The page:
Gastric glomus tumors must be differentiated from epithelioid GIST , carcinoid tumor, paraganglioma and epithelioid leiomyoma.

    Dilated veins or capillaries seen in epithelioid GIST s are not similarly prominent or typically seen in most glomus tumors. Epithelioid GIST s are positive for CD117 and very often (70%) for CD34 and are more commonly negative than positive for SMA7. This tumor was CD117 negative, focal CD34 positive and diffuse SMA positive.

    Histologically, carcinoid tumor is composed of uniform round cells, similar to glomus tumor. Carcinoid cells are positive for keratins, chromogranin A and synaptophysin7. In the presented case, the former two antigens were never expressed and the latter was rarely expressed by the glomus tumor cells.

    Some variants of paraganglioma can closely mimic solid variant of the glomus tumor. However, paragangliomas are strongly positive for chromogranin A and synaptophysin. Paragangliomas also typically have S-100 protein positive sustentacular cells that are absent in glomus tumor7. In this case, chromogranin A and S-100 were negative and synaptophysin was focal positive.

    Some authors suggest that epithelioid leiomyoma and glomus tumor are indistinguishable. In any event, a smooth muscle tumor is usually positive for desmin, whereas it is often negative in glomus tumor11, similar to our case.

    Most gastric glomus tumors are benign2,4,5,7, but rare cases have resulted in metastasis and death2. Occasionally, glomus tumors display unusual features such as large size, deep location, infiltrative growth, mitotic activity, nuclear pleomorphism and necrosis13. Folpe et al.13 published a proposal for classifying glomus tumor. Malignant glomus tumor is applied to tumors with a deep localization and a size >2 cm in diameter, atypical mitotic figures or a moderate to high nuclear grade, and >5 mitoses per 50 HPF. Symplastic glomus tumor indicates tumors with high nuclear grade in the absence of any other malignant features. Glomus tumor of uncertain malignant potential is applied to those that lack criteria for malignant glomus tumor or symplastic glomus tumor but have high mitotic activity and one of the following: superficial location, large size or deep localization. Glomangiomatosis refers to tumors with histological features of diffuse angiomatosis and excess glomus cells.

    The gastric site was classified as a deep site as one factor denoting potential malignancy13. However, gastric glomus tumors should not be equated with tumors situated in deep peripheral soft tissues, and they should be considered a separate site-related category7.

    The tumor in our case was 2 cm in greatest diameter without atypia and with low mitotic activity (1 mitotic figure/50 HPF). The patient is well with no recurrence over a 2.5 year follow-up since surgery. Nevertheless, long-term follow-up of this patient is necessary.

    Approximately 130 cases of gastric glomus tumor have been reported in the literature5. This case is valuable due to its rarity. Determining of differential diagnosis and prognosis of these tumors in detail will shed further light on this entity.

  • Top
  • Abstract
  • Introduction
  • Case Presentation
  • Discussion
  • References
  • References

    1) Lorber J, Kalish J, Farraye FA, Cerda S, Babineau TJ: Glomus tumor of the gastric antrum: case report. Curr Surg 2005, 62:436- 438 [ PubMed ]

    2) Kapur U, Hobbs CM, McDermott E, Mooney EE: Gastric glomus tumor. Ann Diagn Pathol 2004, 8:32-35 [ PubMed ]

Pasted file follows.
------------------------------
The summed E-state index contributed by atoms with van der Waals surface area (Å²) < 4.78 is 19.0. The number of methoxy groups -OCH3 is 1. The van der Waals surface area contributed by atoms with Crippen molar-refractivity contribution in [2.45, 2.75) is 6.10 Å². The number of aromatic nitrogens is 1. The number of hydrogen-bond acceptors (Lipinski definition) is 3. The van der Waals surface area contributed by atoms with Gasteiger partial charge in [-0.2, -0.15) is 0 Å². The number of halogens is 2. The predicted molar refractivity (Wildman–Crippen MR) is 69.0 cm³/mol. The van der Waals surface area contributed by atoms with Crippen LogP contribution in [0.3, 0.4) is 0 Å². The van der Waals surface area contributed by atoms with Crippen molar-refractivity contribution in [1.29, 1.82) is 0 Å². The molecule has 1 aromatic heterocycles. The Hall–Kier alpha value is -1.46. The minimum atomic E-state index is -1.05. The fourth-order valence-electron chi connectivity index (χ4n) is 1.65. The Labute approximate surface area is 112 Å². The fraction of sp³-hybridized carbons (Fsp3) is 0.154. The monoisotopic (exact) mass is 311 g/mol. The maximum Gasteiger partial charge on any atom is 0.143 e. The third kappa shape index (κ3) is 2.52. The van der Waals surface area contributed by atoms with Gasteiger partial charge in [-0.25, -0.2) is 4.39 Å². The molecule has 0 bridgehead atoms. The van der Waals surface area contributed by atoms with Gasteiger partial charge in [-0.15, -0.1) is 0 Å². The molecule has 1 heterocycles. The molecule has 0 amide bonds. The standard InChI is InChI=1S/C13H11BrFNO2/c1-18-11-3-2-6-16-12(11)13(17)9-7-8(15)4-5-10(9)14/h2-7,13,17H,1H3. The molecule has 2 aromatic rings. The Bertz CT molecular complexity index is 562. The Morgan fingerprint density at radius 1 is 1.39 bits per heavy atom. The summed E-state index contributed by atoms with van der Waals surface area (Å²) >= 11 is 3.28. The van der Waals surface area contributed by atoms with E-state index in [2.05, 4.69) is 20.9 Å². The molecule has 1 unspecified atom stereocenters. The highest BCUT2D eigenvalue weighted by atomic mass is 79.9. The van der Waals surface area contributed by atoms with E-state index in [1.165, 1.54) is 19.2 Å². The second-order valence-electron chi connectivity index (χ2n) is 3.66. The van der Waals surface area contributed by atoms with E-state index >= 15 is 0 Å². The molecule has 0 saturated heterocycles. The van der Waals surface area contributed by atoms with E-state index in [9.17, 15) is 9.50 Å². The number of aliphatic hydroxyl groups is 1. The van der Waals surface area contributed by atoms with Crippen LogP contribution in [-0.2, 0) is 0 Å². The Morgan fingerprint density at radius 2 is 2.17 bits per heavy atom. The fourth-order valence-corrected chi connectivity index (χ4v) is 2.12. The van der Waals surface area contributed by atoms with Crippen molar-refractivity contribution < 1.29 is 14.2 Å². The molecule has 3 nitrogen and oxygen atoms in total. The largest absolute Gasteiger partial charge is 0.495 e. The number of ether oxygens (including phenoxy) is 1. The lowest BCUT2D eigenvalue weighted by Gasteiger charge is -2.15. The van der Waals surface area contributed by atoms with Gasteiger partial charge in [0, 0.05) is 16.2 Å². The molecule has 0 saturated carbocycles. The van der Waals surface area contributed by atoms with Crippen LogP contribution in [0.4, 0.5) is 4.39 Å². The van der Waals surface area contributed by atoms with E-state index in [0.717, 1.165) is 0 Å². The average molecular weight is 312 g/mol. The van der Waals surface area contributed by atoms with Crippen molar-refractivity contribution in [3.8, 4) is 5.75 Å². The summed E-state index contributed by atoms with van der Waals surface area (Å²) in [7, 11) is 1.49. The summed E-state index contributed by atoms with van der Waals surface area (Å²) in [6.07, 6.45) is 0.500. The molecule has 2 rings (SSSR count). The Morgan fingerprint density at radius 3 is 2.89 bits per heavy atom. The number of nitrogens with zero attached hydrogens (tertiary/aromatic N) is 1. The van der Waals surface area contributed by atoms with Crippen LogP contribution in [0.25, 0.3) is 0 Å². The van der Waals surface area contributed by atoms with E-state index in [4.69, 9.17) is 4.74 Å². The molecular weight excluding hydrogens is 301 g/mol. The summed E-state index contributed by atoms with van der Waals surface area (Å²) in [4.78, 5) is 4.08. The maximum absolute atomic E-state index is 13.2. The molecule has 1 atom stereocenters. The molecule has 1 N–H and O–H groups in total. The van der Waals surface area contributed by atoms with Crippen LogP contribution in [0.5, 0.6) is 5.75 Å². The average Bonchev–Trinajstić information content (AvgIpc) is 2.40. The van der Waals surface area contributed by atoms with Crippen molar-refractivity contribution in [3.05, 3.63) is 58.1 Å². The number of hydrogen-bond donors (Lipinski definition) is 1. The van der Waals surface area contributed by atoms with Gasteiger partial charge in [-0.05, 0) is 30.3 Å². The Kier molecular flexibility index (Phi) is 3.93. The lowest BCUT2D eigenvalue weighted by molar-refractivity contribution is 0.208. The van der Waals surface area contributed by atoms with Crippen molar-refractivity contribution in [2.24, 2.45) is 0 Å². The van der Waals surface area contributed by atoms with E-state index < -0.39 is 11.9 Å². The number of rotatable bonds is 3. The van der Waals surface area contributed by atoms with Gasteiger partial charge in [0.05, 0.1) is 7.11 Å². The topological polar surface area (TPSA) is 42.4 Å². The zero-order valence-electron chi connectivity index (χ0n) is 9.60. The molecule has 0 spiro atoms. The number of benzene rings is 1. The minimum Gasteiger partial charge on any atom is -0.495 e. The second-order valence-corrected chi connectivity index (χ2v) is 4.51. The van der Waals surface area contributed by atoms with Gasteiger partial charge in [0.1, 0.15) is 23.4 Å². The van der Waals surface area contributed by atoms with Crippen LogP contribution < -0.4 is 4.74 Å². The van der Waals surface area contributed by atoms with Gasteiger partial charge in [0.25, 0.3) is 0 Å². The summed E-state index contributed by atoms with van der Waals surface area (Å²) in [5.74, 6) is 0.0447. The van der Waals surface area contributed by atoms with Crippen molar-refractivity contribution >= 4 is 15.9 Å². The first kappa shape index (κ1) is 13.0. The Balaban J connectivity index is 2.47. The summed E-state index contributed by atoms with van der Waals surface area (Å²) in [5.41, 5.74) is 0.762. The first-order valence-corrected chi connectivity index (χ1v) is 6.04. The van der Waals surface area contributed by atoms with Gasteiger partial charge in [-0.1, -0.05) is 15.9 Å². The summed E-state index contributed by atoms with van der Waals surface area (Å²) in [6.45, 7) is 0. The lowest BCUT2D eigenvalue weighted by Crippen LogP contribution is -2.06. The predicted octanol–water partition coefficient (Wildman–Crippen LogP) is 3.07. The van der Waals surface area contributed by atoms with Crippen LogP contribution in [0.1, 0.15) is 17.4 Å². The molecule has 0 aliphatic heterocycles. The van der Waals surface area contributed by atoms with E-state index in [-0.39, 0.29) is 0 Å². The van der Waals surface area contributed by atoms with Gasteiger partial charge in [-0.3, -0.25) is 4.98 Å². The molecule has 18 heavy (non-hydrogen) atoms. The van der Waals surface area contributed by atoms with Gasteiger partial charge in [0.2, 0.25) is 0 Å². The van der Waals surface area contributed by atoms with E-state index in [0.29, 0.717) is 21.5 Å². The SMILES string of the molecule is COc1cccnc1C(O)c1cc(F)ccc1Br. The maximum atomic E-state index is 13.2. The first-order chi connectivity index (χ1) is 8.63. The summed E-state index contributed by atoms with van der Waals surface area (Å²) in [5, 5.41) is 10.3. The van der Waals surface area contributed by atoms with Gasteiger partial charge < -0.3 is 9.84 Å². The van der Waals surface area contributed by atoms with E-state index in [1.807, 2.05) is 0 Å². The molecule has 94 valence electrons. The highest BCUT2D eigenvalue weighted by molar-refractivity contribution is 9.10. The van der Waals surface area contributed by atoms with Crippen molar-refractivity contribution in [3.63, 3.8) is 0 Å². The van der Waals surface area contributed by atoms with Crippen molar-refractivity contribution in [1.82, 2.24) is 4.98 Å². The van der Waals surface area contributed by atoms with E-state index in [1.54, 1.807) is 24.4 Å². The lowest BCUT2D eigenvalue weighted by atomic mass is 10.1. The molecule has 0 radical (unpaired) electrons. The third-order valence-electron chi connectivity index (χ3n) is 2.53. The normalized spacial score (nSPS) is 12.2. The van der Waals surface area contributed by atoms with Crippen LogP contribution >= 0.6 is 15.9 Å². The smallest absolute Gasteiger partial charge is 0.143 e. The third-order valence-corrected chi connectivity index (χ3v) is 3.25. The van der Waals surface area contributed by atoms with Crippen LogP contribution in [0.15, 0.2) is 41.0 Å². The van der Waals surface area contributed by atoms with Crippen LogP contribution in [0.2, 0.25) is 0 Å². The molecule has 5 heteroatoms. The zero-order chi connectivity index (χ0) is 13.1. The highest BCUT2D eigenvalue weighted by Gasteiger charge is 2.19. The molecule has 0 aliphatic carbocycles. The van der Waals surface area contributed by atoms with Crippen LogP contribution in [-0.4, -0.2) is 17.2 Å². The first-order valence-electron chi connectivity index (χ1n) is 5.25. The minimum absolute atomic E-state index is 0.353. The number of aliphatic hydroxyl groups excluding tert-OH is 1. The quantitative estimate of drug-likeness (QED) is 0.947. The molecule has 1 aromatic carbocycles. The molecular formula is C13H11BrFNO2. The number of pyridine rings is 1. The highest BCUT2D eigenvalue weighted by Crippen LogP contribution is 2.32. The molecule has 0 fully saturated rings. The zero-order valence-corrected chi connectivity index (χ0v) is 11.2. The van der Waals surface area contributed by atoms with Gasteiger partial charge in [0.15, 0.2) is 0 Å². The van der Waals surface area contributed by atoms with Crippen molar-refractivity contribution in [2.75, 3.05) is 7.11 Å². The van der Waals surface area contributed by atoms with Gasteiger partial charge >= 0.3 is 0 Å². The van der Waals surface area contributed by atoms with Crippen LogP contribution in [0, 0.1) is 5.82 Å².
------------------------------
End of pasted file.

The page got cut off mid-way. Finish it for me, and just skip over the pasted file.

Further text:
3) de Bruin AF, Verhoef C, den Bakker MA, van Geel A: Glomus tumor of the mesentery with atypical features: a case report. Int J Surg Pathol 2008, 16:440-442. Epub 2008 May 19. [ PubMed ]

    4) Vanwijnsberghe S, Rubay R, Descamps C, Verdebout JM, Navez B: A glomic tumour of the stomach treated by laparoscopy. Acta Chir Belg 2006, 106:613-615 [ PubMed ]

    5) Lee HW, Lee JJ, Yang DH, Lee BH: A clinicopathologic study of glomus tumor of the stomach. J Clin Gastroenterol 2006, 40:717- 720 [ PubMed ]

    6) Warner KE, Haidak GL: Massive glomus tumor of the stomach: 20-year follow-up and autopsy findings. Am J Gastroenterol 1984, 79:253-255 [ PubMed ]

    7) Miettinen M, Paal E, Lasota J, Sobin LH: Gastrointestinal glomus tumors: a clinicopathologic, immunohistochemical, and molecular genetic study of 32 cases. Am J Surg Pathol 2002, 26:301-311 [ PubMed ]

    8) Haque S, Modlin IM, West AB: Multiple glomus tumors of the stomach with intravascular spread. Am J Surg Pathol 1992, 16:291-299 [ PubMed ]

    9) Shim HS, Choi YD, Cho NH: Malignant glomus tumor of the urinary bladder. Arch Pathol Lab Med 2005, 129:940-942 [ PubMed ]

    10) Vinette-Leduc D, Yazdi HM: Fine-needle aspiration biopsy of a glomus tumor of the stomach. Diagn Cytopathol 2001, 24:340- 342 [ PubMed ]

    11) Gu M, Nguyen PT, Cao S, Lin F: Diagnosis of gastric glomus tumor by endoscopic ultrasound-guided fine needle aspiration biopsy. A case report with cytologic, histologic and immunohistochemical studies. Acta Cytol 2002, 46:560-566 [ PubMed ]

    12) Debol SM, Stanley MW, Mallery S, Sawinski E, Bardales RH: Glomus tumor of the stomach: cytologic diagnosis by endoscopic ultrasound-guided fine-needle aspiration. Diagn Cytopathol 2003, 28:316-321 [ PubMed ]

    13) Folpe AL, Fanburg-Smith JC, Miettinen M, Weiss SW: Atypical and malignant glomus tumors: analysis of 52 cases, with a proposal for the reclassification of glomus tumors. Am J Surg Pathol 2001, 25:1-12 [ PubMed ]

    14) Dervan PA, Tobbia IN, Casey M, O'Loughlin J, O'Brien M: Glomus tumours: an immunohistochemical profile of 11 cases. Histopathology 1989, 14:483-491 [ PubMed ]

  • Top
  • Abstract
  • Introduction
  • Case Presentation
  • Discussion
  • References
  • [ Top ] [ Abstract ] [ PDF ] [ Similar Articles ] [ E-Mail to Author ] [ E-Mail to Editor ]